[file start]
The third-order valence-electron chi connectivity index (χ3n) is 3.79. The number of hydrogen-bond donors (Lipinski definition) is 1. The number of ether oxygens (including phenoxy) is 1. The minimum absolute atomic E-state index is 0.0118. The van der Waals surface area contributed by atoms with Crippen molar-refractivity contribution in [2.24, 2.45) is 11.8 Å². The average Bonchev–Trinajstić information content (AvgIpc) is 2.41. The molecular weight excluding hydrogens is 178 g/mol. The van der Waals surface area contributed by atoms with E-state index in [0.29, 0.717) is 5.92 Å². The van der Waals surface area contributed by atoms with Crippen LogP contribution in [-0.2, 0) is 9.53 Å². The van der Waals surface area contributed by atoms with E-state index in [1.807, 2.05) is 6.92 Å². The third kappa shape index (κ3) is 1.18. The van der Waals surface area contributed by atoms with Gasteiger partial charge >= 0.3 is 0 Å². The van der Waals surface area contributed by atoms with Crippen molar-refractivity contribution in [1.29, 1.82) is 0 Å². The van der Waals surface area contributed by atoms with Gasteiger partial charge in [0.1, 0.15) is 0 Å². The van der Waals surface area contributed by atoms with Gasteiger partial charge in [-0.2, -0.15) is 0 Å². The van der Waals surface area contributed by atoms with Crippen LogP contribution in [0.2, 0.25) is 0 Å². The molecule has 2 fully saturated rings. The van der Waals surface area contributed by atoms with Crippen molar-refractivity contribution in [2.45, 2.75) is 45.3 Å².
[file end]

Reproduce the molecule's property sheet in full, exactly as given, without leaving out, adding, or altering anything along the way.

The third-order valence-electron chi connectivity index (χ3n) is 3.79. The number of hydrogen-bond donors (Lipinski definition) is 1. The number of ether oxygens (including phenoxy) is 1. The minimum absolute atomic E-state index is 0.0118. The van der Waals surface area contributed by atoms with Crippen molar-refractivity contribution in [2.24, 2.45) is 11.8 Å². The average Bonchev–Trinajstić information content (AvgIpc) is 2.41. The molecular weight excluding hydrogens is 178 g/mol. The van der Waals surface area contributed by atoms with E-state index in [0.29, 0.717) is 5.92 Å². The van der Waals surface area contributed by atoms with Crippen LogP contribution in [-0.2, 0) is 9.53 Å². The van der Waals surface area contributed by atoms with E-state index in [1.807, 2.05) is 6.92 Å². The third kappa shape index (κ3) is 1.18. The van der Waals surface area contributed by atoms with Gasteiger partial charge >= 0.3 is 0 Å². The van der Waals surface area contributed by atoms with Crippen molar-refractivity contribution in [1.29, 1.82) is 0 Å². The van der Waals surface area contributed by atoms with Gasteiger partial charge in [0.1, 0.15) is 0 Å². The van der Waals surface area contributed by atoms with Gasteiger partial charge in [-0.2, -0.15) is 0 Å². The van der Waals surface area contributed by atoms with Crippen LogP contribution in [0.2, 0.25) is 0 Å². The molecule has 2 fully saturated rings. The van der Waals surface area contributed by atoms with Crippen molar-refractivity contribution in [2.45, 2.75) is 45.3 Å².